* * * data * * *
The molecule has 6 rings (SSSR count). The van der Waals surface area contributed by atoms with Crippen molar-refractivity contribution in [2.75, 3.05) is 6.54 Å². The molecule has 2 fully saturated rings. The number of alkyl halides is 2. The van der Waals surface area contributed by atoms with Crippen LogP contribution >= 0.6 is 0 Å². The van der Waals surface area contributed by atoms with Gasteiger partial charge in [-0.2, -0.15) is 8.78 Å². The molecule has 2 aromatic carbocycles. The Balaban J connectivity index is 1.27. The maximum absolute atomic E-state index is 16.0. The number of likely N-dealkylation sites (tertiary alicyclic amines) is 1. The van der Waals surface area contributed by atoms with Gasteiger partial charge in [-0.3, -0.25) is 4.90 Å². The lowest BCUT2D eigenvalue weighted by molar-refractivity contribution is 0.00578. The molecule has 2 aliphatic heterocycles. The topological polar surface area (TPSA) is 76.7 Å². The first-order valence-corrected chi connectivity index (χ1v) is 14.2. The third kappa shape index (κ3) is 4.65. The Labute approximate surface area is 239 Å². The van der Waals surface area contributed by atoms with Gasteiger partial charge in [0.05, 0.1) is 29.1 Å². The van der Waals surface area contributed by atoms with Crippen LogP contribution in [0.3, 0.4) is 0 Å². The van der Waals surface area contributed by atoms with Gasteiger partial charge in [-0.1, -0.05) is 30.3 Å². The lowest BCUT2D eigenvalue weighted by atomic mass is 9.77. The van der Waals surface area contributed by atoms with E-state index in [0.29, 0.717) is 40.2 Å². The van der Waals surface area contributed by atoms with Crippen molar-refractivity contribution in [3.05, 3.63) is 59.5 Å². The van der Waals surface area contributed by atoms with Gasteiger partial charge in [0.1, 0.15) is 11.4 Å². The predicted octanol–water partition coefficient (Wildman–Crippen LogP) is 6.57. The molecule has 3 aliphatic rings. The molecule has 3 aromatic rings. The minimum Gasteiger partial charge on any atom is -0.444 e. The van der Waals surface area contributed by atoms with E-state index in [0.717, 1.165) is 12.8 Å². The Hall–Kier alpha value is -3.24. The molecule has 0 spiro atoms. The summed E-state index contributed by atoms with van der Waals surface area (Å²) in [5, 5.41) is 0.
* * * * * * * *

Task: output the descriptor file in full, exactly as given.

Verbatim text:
The molecule has 6 rings (SSSR count). The van der Waals surface area contributed by atoms with Crippen molar-refractivity contribution in [2.75, 3.05) is 6.54 Å². The molecule has 2 fully saturated rings. The number of alkyl halides is 2. The van der Waals surface area contributed by atoms with Crippen LogP contribution >= 0.6 is 0 Å². The van der Waals surface area contributed by atoms with Gasteiger partial charge in [-0.2, -0.15) is 8.78 Å². The molecule has 2 aromatic carbocycles. The Balaban J connectivity index is 1.27. The maximum absolute atomic E-state index is 16.0. The number of likely N-dealkylation sites (tertiary alicyclic amines) is 1. The van der Waals surface area contributed by atoms with Gasteiger partial charge in [-0.3, -0.25) is 4.90 Å². The lowest BCUT2D eigenvalue weighted by molar-refractivity contribution is 0.00578. The molecule has 2 aliphatic heterocycles. The topological polar surface area (TPSA) is 76.7 Å². The first-order valence-corrected chi connectivity index (χ1v) is 14.2. The third kappa shape index (κ3) is 4.65. The Labute approximate surface area is 239 Å². The van der Waals surface area contributed by atoms with Gasteiger partial charge in [0.05, 0.1) is 29.1 Å². The van der Waals surface area contributed by atoms with Crippen LogP contribution in [0.3, 0.4) is 0 Å². The van der Waals surface area contributed by atoms with Gasteiger partial charge in [-0.1, -0.05) is 30.3 Å². The lowest BCUT2D eigenvalue weighted by atomic mass is 9.77. The van der Waals surface area contributed by atoms with E-state index in [0.29, 0.717) is 40.2 Å². The van der Waals surface area contributed by atoms with Crippen molar-refractivity contribution in [3.05, 3.63) is 59.5 Å². The van der Waals surface area contributed by atoms with Gasteiger partial charge in [0.1, 0.15) is 11.4 Å². The predicted octanol–water partition coefficient (Wildman–Crippen LogP) is 6.57. The molecule has 3 aliphatic rings. The molecule has 3 aromatic rings. The minimum Gasteiger partial charge on any atom is -0.444 e. The van der Waals surface area contributed by atoms with E-state index in [0.717, 1.165) is 12.8 Å². The Hall–Kier alpha value is -3.24. The molecule has 0 spiro atoms. The summed E-state index contributed by atoms with van der Waals surface area (Å²) in [5, 5.41) is 0.